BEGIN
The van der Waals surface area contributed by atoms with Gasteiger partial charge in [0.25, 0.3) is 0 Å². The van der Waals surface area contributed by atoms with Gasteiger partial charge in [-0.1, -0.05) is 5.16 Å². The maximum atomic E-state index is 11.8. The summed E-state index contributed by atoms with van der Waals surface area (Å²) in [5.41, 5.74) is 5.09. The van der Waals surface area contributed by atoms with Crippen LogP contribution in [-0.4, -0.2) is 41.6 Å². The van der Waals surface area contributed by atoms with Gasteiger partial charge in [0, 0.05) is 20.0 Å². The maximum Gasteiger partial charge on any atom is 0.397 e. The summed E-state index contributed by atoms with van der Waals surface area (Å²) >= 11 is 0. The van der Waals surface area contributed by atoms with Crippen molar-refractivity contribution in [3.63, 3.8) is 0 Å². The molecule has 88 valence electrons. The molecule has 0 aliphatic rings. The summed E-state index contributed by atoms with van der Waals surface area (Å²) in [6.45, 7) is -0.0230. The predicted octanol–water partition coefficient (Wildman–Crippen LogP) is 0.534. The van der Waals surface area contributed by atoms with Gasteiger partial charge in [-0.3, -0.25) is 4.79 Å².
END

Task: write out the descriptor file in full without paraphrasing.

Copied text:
The van der Waals surface area contributed by atoms with Gasteiger partial charge in [0.25, 0.3) is 0 Å². The van der Waals surface area contributed by atoms with Gasteiger partial charge in [-0.1, -0.05) is 5.16 Å². The maximum atomic E-state index is 11.8. The summed E-state index contributed by atoms with van der Waals surface area (Å²) in [5.41, 5.74) is 5.09. The van der Waals surface area contributed by atoms with Crippen LogP contribution in [-0.4, -0.2) is 41.6 Å². The van der Waals surface area contributed by atoms with Gasteiger partial charge in [0, 0.05) is 20.0 Å². The maximum Gasteiger partial charge on any atom is 0.397 e. The summed E-state index contributed by atoms with van der Waals surface area (Å²) >= 11 is 0. The van der Waals surface area contributed by atoms with Crippen molar-refractivity contribution in [3.63, 3.8) is 0 Å². The molecule has 88 valence electrons. The molecule has 0 aliphatic rings. The summed E-state index contributed by atoms with van der Waals surface area (Å²) in [6.45, 7) is -0.0230. The predicted octanol–water partition coefficient (Wildman–Crippen LogP) is 0.534. The van der Waals surface area contributed by atoms with Gasteiger partial charge in [-0.3, -0.25) is 4.79 Å².